I filled the extra hole with a bit of fiberglass filler. I thought about filling it with weld metal, but figured that at worst I could warp the panel and at best, still have some heat damaged paint and a low spot from grinding. I think the fiberglass was a better choice. I wedged in a piece of carboard behind the hole to prevent the filler from just pushing through and got it filled.

First coat filled. It took two to get it completely filled with extra to sand down.

While waiting for that to cure, I blocked out the polyester filler on the door and got it ready for epoxy (along with the front valance). I then jumped back to the boot lid, got the fiberglass filler sanded smooth and got the boot lid in another coat of build primer.

Boot lid ready for build primer.

And done, ready for blocking.

While I let the build primer on the boot lid dry, I switched over to getting the door and front valance in another coat of epoxy. Unfortunately, this is where I made a big mistake. I've made several in my restoration (bad welds notwithstanding), but I think this may be the first where I caused some real damage. Because the front valance is so long, I decided to hang it horizontally from my wooden rack that I built so I could more easily get to all of it. Since I couldn't fit them both on the rack, I decided to hang the door from the ceiling.

I know the paint gun moves a lot of air and pieces move around on my all the time. Even with the front valance mounted horizontally, it moved around, but I got it done. When I moved to the door, it began to slowly spin with the force of the air. Before I put my hand up to stop it, the clothes hanger that I was hanging it by rolled out of the cup hook. It, along with the door, fell about two feet to the concrete floor, neatly folding the rear edge over.

Top view looking down.

Long view.

To say I was upset is an understatement. I didn't know what to do for a few minutes and just kind of stood there, stunned. Fortunately, I didn't crack or tear any of the metal in that area but I did shock the window channel cracks back into existence (I welded them up with more heat this time so hopefully they're fixed now. The other side will probably come back to haunt me, though).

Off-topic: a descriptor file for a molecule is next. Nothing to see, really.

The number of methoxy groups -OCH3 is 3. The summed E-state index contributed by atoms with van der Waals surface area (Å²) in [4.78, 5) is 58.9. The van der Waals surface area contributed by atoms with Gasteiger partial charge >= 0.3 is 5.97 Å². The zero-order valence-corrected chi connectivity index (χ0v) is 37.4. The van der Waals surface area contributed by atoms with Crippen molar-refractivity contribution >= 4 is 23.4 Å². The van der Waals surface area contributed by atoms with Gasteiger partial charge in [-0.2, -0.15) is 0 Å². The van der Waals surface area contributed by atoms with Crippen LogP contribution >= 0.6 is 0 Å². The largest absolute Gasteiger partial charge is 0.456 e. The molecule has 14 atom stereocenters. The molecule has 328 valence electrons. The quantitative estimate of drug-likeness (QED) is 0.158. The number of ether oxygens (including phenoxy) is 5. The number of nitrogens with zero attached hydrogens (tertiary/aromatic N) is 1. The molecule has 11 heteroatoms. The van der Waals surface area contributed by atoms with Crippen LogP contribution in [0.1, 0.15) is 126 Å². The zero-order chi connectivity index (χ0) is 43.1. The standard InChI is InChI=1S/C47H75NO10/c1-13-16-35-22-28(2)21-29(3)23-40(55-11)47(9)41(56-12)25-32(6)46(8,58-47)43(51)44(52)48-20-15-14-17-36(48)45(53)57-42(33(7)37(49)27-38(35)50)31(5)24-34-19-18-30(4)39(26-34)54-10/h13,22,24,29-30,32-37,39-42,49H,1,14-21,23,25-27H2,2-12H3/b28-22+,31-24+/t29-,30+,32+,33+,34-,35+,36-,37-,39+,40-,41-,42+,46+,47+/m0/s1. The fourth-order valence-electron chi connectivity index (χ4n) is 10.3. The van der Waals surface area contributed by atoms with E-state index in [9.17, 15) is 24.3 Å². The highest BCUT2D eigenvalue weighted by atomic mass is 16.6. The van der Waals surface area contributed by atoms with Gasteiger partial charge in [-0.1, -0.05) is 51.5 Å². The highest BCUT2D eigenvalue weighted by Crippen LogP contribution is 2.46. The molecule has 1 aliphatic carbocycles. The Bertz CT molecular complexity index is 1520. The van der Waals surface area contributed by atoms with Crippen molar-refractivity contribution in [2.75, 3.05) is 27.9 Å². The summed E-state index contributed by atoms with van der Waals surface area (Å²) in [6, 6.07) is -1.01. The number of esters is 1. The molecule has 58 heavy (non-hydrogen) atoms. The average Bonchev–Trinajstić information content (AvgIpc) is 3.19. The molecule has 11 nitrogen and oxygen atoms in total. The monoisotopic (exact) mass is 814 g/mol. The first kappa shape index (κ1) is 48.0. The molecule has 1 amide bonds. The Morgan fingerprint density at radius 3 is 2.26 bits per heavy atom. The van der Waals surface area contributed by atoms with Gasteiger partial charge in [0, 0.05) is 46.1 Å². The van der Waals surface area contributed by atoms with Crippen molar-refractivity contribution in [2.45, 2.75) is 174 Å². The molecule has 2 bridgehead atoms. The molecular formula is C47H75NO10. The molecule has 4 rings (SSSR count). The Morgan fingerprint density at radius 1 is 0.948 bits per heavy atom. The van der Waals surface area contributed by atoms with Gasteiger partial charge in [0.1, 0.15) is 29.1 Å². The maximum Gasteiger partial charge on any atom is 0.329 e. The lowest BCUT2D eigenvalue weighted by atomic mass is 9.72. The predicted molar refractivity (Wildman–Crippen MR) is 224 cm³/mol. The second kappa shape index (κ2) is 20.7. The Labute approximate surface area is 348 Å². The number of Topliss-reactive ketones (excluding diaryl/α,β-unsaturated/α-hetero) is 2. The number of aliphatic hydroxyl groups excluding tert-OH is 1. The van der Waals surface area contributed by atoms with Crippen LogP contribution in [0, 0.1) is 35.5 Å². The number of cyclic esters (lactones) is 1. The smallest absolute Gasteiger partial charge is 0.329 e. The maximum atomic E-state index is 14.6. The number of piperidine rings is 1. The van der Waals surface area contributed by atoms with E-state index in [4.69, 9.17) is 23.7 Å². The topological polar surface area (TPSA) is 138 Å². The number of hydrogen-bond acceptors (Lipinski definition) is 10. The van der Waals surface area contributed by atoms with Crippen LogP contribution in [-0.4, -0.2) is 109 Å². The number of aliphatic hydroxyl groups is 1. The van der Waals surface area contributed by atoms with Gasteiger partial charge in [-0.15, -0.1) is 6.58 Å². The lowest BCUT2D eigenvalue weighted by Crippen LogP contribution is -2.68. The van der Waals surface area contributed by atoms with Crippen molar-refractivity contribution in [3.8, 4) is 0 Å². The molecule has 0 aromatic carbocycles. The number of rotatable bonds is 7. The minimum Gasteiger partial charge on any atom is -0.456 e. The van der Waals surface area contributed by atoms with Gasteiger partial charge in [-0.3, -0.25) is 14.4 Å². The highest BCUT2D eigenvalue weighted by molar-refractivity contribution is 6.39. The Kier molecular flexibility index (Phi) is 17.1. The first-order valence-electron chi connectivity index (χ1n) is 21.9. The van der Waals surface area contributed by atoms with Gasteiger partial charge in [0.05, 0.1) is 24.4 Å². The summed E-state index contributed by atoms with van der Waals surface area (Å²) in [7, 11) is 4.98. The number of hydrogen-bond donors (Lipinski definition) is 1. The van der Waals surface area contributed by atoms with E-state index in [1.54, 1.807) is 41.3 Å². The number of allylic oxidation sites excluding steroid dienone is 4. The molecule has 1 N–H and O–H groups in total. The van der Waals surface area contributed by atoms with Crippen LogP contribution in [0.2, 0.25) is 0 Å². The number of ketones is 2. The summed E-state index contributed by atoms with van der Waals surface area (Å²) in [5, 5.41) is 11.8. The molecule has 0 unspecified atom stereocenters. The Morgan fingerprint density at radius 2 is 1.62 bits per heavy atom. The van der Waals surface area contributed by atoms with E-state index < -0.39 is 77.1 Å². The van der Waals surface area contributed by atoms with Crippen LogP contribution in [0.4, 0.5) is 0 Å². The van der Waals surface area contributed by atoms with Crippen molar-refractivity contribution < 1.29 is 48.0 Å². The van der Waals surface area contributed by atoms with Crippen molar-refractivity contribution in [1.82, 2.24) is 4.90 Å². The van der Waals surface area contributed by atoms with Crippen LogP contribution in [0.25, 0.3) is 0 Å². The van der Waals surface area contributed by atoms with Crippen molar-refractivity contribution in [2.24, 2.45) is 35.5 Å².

Fortunately, I was able to take a hammer and dolly to the dent and pretty much bang it back out. I had to pay some more attention to the area around the door handle since I removed some filler around there getting back it all checked out.

Face of the door following repairs.

Back side of the door showing the hammer marks that I cleaned up.

With the gross repairs done, I got the door scuffed back up and got it shot again with epoxy primer. Let's not do that again, okay?

Back in epoxy - again.

Closeup around door handle showing filler that was removed.

Following that, I blocked the boot lid back out, starting at 220-grit and moving to 320-grit. Happy with it, I called it done!

Time to put it away pending final prep.

And that, traumatically, was about it. Until next time...cheers!

Thursday, November 22, 2018

Final Door Preparation - Triumph Spitfire Restoration

Not a whole lot of pictures from these visits, so the video will be more helpful this time around.